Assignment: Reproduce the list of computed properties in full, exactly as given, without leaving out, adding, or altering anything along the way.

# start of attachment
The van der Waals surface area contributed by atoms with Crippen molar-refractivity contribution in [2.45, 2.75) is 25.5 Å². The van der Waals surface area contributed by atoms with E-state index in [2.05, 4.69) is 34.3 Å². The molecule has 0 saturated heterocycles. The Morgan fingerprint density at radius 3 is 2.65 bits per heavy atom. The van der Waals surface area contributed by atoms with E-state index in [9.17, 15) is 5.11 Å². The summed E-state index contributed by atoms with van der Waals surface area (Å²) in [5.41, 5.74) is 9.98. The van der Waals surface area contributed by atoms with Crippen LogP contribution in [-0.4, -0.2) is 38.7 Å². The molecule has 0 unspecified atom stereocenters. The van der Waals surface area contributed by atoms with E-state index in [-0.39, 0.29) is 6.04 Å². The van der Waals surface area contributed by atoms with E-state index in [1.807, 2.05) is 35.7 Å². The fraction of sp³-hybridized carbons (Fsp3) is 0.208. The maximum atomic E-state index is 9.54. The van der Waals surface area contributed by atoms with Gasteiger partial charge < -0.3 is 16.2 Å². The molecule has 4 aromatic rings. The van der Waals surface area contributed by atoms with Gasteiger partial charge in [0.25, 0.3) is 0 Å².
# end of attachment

The van der Waals surface area contributed by atoms with Crippen molar-refractivity contribution in [2.45, 2.75) is 25.5 Å². The van der Waals surface area contributed by atoms with E-state index in [2.05, 4.69) is 34.3 Å². The molecule has 0 saturated heterocycles. The Morgan fingerprint density at radius 3 is 2.65 bits per heavy atom. The van der Waals surface area contributed by atoms with E-state index in [9.17, 15) is 5.11 Å². The summed E-state index contributed by atoms with van der Waals surface area (Å²) in [5.41, 5.74) is 9.98. The van der Waals surface area contributed by atoms with Crippen LogP contribution in [-0.4, -0.2) is 38.7 Å². The molecule has 0 unspecified atom stereocenters. The van der Waals surface area contributed by atoms with E-state index in [-0.39, 0.29) is 6.04 Å². The van der Waals surface area contributed by atoms with E-state index in [1.807, 2.05) is 35.7 Å². The fraction of sp³-hybridized carbons (Fsp3) is 0.208. The maximum atomic E-state index is 9.54. The van der Waals surface area contributed by atoms with Gasteiger partial charge < -0.3 is 16.2 Å². The molecule has 4 aromatic rings. The van der Waals surface area contributed by atoms with Gasteiger partial charge in [0.25, 0.3) is 0 Å².